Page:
• “The collective bargaining process begins with a notice to bargain, a written notification given by either the employer or the union requiring the other party to commence collective bargaining for the purpose of renewing or revising a collective agreement or entering into a new collective agreement. As soon as notice to bargain is given, it is the responsibility of the employer and union to negotiate in good faith.
  • “If an impasses is reached or if the negotiations have not started within the time specified in Section 50 of the Canada Labor Code, either party may file a notice of dispute to the Minister of Labor.
  • “In the event of a notice of a dispute which has been filed in full compliance as stipulated in section 6 of the Canada Industrial Relations Regulations, the Minister of Labor appoints a conciliation officer within 15 days to assist the parties in resolving their differences.
  • “The conciliation officer has a 60 day mandate, but the parties may, if they both agree, request an extension of the time for conciliation. At the end of the conciliation period, a 21-day cooling off period begins.
  • “During the cooling off period, the Minister of Labor can appoint a mediator to continue to assist the parties in reaching an agreement. During this time, parties acquire the legal right to strike or lockout. However, a legal work stoppage cannot take place until the 21 days have expired.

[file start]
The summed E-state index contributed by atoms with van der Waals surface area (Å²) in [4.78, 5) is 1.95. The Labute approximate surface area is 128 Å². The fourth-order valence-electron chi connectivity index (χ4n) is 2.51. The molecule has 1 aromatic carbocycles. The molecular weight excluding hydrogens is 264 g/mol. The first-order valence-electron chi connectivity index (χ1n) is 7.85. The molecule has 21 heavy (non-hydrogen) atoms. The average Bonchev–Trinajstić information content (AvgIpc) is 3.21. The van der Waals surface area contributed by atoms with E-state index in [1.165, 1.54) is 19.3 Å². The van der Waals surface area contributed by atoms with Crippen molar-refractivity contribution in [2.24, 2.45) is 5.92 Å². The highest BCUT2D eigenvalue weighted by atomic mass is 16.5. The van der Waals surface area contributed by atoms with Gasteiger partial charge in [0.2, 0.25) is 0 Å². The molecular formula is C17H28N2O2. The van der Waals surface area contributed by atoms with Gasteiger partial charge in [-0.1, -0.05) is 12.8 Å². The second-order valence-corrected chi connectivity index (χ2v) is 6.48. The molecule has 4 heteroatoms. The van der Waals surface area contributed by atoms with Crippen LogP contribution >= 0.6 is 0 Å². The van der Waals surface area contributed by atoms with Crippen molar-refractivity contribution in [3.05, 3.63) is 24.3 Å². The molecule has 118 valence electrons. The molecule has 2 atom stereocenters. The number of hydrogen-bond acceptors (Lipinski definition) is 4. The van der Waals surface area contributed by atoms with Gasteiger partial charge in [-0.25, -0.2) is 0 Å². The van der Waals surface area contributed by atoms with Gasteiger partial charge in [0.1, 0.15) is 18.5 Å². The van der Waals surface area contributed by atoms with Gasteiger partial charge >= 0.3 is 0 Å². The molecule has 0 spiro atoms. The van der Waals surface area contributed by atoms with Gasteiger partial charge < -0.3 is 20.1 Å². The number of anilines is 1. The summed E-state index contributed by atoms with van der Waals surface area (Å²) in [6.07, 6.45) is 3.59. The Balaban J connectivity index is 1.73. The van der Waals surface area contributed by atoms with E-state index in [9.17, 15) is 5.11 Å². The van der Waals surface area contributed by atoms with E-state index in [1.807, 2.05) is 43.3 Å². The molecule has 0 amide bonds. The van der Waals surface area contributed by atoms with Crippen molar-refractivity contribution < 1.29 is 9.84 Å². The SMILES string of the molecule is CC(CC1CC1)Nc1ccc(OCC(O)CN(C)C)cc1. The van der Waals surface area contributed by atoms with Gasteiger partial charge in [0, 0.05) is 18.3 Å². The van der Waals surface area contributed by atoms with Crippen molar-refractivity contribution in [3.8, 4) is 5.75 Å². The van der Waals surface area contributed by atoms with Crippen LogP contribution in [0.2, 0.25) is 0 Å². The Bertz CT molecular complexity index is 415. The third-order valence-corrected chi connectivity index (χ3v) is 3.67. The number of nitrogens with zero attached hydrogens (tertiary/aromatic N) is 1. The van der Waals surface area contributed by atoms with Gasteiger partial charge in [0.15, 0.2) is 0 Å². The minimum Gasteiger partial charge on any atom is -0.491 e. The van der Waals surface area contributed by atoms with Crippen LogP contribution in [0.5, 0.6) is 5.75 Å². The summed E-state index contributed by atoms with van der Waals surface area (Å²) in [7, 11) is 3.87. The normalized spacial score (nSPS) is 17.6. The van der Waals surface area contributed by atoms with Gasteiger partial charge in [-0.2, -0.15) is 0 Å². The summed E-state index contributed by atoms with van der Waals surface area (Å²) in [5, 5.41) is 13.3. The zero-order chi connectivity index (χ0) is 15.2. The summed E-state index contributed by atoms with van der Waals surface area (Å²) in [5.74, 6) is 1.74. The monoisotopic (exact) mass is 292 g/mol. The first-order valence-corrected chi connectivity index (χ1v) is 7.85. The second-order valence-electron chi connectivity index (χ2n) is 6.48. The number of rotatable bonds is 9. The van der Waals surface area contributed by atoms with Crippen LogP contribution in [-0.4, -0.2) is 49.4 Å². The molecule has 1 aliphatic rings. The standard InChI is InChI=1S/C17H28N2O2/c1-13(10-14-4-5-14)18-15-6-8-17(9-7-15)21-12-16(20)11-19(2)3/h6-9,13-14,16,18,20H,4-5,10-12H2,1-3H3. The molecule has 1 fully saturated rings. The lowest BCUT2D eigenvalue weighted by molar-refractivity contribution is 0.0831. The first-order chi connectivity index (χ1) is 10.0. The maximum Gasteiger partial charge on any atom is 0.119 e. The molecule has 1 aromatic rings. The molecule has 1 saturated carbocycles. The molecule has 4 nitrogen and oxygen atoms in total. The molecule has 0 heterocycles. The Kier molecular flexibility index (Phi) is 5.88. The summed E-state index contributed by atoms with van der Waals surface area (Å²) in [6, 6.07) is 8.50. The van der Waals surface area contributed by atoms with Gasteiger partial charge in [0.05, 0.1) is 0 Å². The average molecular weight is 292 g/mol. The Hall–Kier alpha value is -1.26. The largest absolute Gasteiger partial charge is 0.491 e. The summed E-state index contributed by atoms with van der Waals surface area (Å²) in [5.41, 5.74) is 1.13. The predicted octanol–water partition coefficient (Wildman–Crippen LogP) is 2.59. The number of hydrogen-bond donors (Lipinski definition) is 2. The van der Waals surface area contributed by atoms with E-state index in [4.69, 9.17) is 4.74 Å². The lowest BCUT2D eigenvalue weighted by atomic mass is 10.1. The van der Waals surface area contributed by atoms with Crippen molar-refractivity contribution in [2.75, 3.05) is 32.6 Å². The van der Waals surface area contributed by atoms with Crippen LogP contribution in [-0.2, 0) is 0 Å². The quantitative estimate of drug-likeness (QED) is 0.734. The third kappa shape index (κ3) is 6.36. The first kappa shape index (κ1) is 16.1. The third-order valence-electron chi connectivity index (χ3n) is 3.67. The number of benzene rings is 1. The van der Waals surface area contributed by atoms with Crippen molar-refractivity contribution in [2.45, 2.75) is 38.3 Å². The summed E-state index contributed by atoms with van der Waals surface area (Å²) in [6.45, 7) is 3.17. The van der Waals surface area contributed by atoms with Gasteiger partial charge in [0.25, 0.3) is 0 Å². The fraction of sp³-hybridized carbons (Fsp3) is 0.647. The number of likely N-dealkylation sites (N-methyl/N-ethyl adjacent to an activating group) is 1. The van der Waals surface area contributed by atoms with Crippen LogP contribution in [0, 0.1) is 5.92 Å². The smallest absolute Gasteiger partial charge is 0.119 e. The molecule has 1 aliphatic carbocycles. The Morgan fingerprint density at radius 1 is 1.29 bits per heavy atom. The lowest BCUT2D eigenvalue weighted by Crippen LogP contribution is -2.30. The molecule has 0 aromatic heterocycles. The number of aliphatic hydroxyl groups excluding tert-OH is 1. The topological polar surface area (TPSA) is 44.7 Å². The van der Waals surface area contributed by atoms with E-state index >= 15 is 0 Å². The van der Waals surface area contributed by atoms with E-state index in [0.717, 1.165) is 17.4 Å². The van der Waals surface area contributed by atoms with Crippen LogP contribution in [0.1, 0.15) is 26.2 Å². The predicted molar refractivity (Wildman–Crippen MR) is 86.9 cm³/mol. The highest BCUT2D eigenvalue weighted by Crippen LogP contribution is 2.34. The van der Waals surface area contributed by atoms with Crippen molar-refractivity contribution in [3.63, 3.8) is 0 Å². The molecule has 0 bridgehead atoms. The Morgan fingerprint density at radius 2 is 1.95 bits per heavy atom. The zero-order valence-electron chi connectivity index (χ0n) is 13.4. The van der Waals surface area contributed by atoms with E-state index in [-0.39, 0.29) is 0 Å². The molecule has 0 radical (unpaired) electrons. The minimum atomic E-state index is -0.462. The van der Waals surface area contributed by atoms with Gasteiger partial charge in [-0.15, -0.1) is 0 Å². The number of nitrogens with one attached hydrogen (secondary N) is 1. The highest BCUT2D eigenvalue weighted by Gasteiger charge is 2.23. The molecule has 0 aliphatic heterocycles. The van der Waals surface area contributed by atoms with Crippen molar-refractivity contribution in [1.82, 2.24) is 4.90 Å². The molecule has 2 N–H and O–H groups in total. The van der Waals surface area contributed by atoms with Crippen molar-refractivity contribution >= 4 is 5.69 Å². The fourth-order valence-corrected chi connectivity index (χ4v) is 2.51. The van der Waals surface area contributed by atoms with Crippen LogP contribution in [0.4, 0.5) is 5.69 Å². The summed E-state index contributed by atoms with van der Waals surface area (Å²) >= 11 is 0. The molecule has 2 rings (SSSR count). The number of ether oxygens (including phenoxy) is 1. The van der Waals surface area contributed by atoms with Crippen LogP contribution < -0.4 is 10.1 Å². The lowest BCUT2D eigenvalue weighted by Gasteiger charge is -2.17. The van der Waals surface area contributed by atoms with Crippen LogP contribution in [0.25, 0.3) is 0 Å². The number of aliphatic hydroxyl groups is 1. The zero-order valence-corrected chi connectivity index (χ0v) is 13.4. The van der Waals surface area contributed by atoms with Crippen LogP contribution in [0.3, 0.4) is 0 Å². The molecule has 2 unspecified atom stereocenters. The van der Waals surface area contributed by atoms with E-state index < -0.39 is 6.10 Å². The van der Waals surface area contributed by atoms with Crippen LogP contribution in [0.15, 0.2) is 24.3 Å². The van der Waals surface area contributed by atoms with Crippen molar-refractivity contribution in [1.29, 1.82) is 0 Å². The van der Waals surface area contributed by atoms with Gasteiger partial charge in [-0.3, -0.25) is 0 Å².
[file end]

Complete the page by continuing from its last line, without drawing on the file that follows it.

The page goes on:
• “As a requirement to obtain the legal right to declare a strike or lockout, a 72 hours’ notice to the other party and to the Minister of Labor is needed. In addition, the union must obtain a strike mandate (60 days – section 87.3 of the Code) from its membership in order to commence strike action.
  • “If need be, the Minister of Labor can refer specific issues to the Canada Industrial Relations Board (CIRB). For example, parties must have an agreement on the maintenance of minimal services during a work stoppage to prevent an immediate and serious danger to the safety or health of the public. Where they cannot reach such an agreement, the Minister of Labor may refer the matter to the CIRB for adjudication.
  • “Another possibility is the appointment of an arbitrator to resolve outstanding issues, however both parties must agree.
  • “In summary, parties may not exercise their right to strike or lockout until a notice to bargain has been given, the conciliation process has taken place, 21 days have elapsed since the end of the conciliation process, a strike vote has been taken, and a 72-hour strike notice or lockout has been given.
  • “In rare instances, the period of the conciliation process (60 days) may be shortened by agreement of the parties or eliminated if the Minister decides not to appoint a conciliation officer, a conciliation commissioner or a conciliation board.
  • “In rare instances, a strike or lockout may have such a significant impact on the public interest that back-to-work legislation or pre-emptive legislation is needed. Back-to-work legislation or special legislation has always been seen as a last resort.”